Sunday, June 3, 2012

The Four Stages of Automobile Consciousness, 1895-2012

Hi folks -- some material taken from a Powerpoint related to a lecture that I am giving at BMW-Leipzig later today. The first three pages are based on an important paper published in the American Quarterly in 1972 by Professor James Flink:

The Four Stages:


•1895-1910: From the introduction of the motor vehicle to the opening of the Ford Highland Park plant in 1910.
•1910-1958: The mass idolization of the automobile and mass accommodation to automobility.
•1958-1980: The emergence of the motorcar as a major social problem.
•1980-2012: A complex, at times ambivalent, pluralistic response reflective of race, class, political ideology, and generation
Stage 1 --  The Pioneer Era, 1895-1910
Characterized by the rapid development of an attitudinal and institutional context that made the automobiles domination of American civilization inevitable.
It was envisioned that within the foreseeable future a utopian horseless age would dawn

Why America where the automobile was adopted so readily?
.Volume production commonplace
Abundance of raw materials.
A more equal income distribution than Europe.
Absence of tariff barriers between states.
The motor was always seen as cleaner safer and more reliable than the horse.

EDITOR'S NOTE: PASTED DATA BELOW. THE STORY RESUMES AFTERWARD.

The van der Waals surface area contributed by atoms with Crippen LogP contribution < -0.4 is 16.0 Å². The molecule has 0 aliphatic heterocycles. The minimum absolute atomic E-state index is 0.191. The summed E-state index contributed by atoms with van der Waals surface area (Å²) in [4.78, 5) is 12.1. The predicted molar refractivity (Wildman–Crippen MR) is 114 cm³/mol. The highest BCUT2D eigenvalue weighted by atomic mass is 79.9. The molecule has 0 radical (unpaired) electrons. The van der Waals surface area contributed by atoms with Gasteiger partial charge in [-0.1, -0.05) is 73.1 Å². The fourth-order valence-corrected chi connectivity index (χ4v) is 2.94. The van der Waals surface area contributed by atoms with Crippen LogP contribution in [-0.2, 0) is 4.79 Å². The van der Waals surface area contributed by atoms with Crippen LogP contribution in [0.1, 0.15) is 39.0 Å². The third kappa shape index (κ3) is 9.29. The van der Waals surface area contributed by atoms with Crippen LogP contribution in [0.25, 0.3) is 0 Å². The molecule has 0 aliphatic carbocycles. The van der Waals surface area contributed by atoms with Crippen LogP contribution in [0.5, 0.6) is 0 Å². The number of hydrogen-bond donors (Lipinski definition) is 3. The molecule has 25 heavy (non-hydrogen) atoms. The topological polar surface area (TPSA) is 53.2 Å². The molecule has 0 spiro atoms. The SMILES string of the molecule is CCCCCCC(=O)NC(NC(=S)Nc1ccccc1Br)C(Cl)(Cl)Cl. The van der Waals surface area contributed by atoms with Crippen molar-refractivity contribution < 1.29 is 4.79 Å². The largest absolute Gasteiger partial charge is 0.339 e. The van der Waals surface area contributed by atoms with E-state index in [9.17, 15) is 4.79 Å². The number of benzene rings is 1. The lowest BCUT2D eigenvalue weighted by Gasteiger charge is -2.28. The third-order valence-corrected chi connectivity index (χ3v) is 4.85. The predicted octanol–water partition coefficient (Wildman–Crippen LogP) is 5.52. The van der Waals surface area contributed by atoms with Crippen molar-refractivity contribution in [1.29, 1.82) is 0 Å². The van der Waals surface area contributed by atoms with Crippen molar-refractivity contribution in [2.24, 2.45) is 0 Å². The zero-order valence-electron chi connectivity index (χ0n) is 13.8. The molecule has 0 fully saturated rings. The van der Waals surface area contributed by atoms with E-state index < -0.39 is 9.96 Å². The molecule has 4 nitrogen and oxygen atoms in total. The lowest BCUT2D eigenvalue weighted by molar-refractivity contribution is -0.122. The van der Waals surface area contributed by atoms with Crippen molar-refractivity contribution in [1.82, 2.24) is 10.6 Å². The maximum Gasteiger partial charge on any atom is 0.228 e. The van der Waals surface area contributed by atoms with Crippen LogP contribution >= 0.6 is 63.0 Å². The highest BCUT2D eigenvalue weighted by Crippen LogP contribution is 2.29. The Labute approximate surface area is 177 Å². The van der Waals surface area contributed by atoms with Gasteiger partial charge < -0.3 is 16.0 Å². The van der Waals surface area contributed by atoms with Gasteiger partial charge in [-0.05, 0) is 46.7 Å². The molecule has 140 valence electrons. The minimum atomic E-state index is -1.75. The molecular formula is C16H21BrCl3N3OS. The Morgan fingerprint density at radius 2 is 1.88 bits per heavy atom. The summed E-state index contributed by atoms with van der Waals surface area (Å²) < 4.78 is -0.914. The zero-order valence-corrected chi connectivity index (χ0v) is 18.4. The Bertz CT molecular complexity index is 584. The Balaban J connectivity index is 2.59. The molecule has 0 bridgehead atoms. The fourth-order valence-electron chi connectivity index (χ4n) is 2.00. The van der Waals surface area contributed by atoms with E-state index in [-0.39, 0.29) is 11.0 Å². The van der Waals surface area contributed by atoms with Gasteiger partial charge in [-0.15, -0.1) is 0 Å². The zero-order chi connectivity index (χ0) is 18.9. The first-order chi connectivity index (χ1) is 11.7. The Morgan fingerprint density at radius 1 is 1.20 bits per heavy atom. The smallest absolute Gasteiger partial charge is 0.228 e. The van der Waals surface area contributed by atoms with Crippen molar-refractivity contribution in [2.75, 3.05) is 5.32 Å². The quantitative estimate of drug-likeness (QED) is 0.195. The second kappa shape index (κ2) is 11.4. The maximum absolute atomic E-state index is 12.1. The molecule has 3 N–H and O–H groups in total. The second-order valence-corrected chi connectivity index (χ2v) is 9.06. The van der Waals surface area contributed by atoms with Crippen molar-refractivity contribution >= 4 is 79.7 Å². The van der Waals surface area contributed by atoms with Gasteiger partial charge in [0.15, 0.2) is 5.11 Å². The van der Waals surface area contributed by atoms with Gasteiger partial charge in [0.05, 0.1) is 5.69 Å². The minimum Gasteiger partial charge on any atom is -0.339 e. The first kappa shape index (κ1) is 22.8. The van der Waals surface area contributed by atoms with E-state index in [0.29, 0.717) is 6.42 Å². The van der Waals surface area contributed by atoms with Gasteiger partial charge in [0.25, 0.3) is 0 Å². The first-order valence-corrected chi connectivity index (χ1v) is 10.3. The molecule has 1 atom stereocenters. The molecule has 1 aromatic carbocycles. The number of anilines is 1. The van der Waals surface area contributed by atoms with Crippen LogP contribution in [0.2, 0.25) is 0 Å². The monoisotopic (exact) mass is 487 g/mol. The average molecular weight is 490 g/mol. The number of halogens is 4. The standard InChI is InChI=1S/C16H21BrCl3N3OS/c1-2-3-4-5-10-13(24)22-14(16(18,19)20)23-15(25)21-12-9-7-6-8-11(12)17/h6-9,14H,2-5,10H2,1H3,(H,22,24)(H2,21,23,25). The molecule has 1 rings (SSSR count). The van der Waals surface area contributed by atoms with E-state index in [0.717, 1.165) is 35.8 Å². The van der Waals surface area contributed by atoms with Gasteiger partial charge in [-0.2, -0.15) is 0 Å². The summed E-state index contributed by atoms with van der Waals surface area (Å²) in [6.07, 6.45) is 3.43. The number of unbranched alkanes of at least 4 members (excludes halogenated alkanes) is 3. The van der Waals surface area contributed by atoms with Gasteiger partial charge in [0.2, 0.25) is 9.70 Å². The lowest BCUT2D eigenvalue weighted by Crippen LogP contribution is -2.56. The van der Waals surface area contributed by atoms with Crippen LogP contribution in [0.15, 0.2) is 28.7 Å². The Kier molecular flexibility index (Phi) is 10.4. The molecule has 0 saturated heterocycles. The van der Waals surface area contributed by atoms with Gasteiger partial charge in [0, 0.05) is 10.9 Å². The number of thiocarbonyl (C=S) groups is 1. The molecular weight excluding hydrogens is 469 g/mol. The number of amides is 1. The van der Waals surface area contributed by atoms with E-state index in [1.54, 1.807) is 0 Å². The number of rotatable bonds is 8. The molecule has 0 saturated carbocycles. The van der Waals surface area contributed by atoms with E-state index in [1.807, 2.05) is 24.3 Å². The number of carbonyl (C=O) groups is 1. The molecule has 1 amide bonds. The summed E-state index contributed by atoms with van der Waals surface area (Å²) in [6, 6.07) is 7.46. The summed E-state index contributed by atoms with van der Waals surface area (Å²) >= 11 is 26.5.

It fit within prevailing notions of American individualism – control over the physical and social environment and as a status symbol.

Stage 2 -- the Automobile as the backbone of a consumer -oriented society
By 1920s first in value of product, 3rd in value of exports
The lifeblood of the petroleum industry
One of the chief customers of the steel industry
The biggest consumer of plate glass, rubber and lacquers 

Stage 3 -- The automobile at the the center of a religion
“…at the root of America’s disproportionate reverence for automobility there is something profoundly sexual.  Few people give ultimate devotion to sex; their really ultimate devotion goes to religions like this one.” – theologian Martin Marty, 1958

Stage 4 -- 1980-present

Most difficult to sort out
Has the automobile age ended as in the 19th century the open American frontier became settled?
However, the automobile remains key to America’s prosperity, as government can employ only so many and do only so much!
The love affair was tempered by the fact that the peak of our per capita income was reached in the 1968
Perceptions of the automobile refracted through race, class, political ideologies, and generational differences.

Despite the critics, in general and part from the wishful thinking of bi-coastal intellectuals, Americans will always be wedded to the road and their automobiles! (They may be electric, however! And the most successful will be fun to drive.)
It is a part of our innate restlessness and mobility.
It provides psychological satisfactions that mass transit cannot.
It plays into our notions of individualism and freedom, class mobility, and status.
Many different fragmented groups will continue to love the cars they own, and to value cars from the past.



























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